After ten years of deployment (the U.S. withdrawal from the ABM Treaty went into effect on June 13, 2002) it is interesting and informative to ask how the current GMD system compares with the NMD system plan developed during the Clinton Administration.  In almost all important respects (number of interceptors, radar capabilities), the current GMD national defense system fall far short of what the Clinton plan called for.

The table below summarizes the systems.  More detailed descriptions and an element-by-element comparison follows.


Table 1.  Comparison of the current GMD national missile defense system with the initial (C-1) and final (C-3) phases of President Clinton’s proposed NMD system.


Space Surveillance: The Visual Brightness and Size of Space Objects (August 21, 2012)

 In yesterday’s post on the GEODSS optical space tracking system, I frequently referred to the visual magnitudes of space objects and to the object sizes corresponding to those brightnesses. This post briefly discusses brightness and visual magnitudes and the standard procedure for assigning a size to an object of a given magnitude.


Space Surveillance Sensors: GEODSS (Ground-based Electro-Optical Deep Space Surveillance) System (August 20, 2012)

The GEODSS (Ground-based Electro-Optical Deep Space Surveillance) System is the United States’ primary deep space tracking system.  The Deep Stare upgrade of GEODSS, carried out in about 2003-2005, greatly increased the capabilities of the system.  GEODSS uses a total of nine large telescopes at three different locations to track space objects by using reflected sunlight, (and thus can only operate at night and when not cloudy).  It can likely detect objects with sizes under 0.5 meters in geosynchronous orbits.  GEODSS provides about 60% of all the SSN’s deep space (orbits with periods greater than 225 minutes) observations and nearly 80% of all geosynchronous observations.[1]   There are over two hundred GEODSS-tracked objects that are not tracked by any other sensor.[2]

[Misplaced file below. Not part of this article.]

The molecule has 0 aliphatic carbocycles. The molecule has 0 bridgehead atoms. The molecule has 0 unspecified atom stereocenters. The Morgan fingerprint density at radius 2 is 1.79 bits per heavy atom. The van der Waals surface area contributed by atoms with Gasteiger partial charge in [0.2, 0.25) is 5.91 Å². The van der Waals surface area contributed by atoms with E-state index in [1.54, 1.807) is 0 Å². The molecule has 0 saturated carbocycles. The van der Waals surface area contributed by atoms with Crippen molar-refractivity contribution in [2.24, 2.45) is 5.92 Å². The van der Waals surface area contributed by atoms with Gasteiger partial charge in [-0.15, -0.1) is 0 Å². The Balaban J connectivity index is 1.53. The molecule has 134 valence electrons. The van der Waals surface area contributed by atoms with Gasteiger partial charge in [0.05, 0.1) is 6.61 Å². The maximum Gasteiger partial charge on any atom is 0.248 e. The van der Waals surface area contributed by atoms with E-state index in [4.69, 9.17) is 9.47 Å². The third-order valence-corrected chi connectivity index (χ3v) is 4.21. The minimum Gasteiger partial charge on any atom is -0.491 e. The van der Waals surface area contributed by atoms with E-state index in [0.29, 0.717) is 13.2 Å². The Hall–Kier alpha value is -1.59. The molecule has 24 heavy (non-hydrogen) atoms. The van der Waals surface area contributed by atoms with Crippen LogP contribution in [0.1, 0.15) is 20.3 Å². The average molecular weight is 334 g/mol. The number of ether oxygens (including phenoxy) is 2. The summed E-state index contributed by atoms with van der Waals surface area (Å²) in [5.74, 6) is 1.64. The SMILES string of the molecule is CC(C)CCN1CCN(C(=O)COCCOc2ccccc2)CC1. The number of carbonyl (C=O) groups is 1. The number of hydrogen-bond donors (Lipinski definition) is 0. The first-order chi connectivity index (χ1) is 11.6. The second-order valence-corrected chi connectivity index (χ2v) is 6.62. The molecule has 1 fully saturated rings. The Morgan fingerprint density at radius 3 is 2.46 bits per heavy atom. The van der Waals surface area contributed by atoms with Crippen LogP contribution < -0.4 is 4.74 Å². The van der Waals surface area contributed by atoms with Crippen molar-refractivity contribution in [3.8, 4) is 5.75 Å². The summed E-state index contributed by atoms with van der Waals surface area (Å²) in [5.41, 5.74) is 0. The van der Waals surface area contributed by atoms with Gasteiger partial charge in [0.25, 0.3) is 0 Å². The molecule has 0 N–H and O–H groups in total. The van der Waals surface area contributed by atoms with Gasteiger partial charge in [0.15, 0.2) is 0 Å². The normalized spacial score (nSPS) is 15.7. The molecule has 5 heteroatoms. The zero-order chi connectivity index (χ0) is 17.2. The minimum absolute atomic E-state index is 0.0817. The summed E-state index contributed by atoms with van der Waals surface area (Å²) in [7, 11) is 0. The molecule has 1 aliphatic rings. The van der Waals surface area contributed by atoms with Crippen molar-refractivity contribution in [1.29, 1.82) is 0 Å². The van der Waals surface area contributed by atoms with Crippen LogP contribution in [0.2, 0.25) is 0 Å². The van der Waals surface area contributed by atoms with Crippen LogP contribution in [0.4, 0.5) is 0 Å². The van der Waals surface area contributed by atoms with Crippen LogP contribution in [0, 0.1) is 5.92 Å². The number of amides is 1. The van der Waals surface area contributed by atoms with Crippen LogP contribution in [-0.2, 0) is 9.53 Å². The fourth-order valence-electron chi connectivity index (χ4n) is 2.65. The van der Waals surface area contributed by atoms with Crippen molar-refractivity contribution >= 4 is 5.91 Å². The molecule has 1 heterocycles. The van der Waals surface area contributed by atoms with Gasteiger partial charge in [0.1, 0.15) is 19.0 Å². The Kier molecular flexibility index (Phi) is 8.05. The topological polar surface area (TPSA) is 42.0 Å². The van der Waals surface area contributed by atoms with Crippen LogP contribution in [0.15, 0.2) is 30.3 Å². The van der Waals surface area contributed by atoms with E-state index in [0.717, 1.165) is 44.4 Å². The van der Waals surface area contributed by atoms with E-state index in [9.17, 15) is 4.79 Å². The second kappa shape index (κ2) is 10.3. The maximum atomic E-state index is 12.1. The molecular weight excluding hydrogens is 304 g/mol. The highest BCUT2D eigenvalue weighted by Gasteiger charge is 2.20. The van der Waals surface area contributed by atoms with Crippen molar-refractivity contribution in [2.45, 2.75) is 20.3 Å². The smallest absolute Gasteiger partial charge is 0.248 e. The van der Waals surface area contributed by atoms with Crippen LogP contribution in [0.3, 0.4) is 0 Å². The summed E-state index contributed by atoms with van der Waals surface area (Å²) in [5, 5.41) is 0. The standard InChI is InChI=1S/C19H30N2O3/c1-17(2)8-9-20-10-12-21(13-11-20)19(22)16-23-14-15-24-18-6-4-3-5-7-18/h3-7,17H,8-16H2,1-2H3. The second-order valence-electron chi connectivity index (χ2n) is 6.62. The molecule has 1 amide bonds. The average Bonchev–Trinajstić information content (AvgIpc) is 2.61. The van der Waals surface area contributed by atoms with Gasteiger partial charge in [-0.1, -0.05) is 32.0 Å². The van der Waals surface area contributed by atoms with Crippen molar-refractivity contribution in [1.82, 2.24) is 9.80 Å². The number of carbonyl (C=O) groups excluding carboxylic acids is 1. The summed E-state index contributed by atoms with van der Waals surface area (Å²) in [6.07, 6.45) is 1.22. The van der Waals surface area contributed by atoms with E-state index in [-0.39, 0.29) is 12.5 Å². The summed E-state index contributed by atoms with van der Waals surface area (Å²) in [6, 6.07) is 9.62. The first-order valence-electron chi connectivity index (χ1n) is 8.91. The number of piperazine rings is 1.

A GEODSS Telescope.[1]


Ballistic Missile Defense: The Aegis SPY-1 Radar (August 3, 2012)

The Aegis SPY-1 Radar

The Aegis SPY-1 radar is part of the Aegis combat system deployed on U.S. Navy cruisers and destroyers as well as on a number of foreign ships.  Originally designed as an air defense system, the Aegis system on many U.S. Navy ships has been or is being upgraded to include a ballistic missile defense (BMD) capability.   

The U.S. Navy currently operates 22 Aegis cruisers (CG-47 or Ticonderoga class), although it currently plans to retire seven of these in FY2013 and FY 2014.[1]  Five of the cruisers have so far received BMD upgrades (although one of these is among ones scheduled for retirement).  

By the end of 2012, all 62 Aegis destroyers (DDG-51 or Arleigh Burke class) procured through 2005 will have been delivered, with 24 of these having received the BMD upgrades.  In 2010, procurement of an additional ten Aegis destroyers began, with first scheduled to be operational in 2016.  These ships will be delivered with a BMD capability built-in.  The number of BMD-capable Aegis ships (both cruisers and destroyers) is projected to reach at least 39 by 2020.  Beginning in 2016, the Navy plans on beginning procurement of a new type of destroyer (the Aegis Flight III) with a more capable (and not yet completely defined) radar, with the first ship scheduled to be operational in 2023.     

Aegis Cruiser (CG 72, Vella Gulf).    Two of the Aegis antenna array faces are visible on the rear deckhouse. The other two antenna faces are on the forward deckhouse but are not visible here. (Picture source: U.S. Navy)

Aegis Radar Versions

Four different versions of the Aegis SPY-1 radar are currently deployed on U.S. ships.  The SPY-1 was a test version of the radar that was never deployed.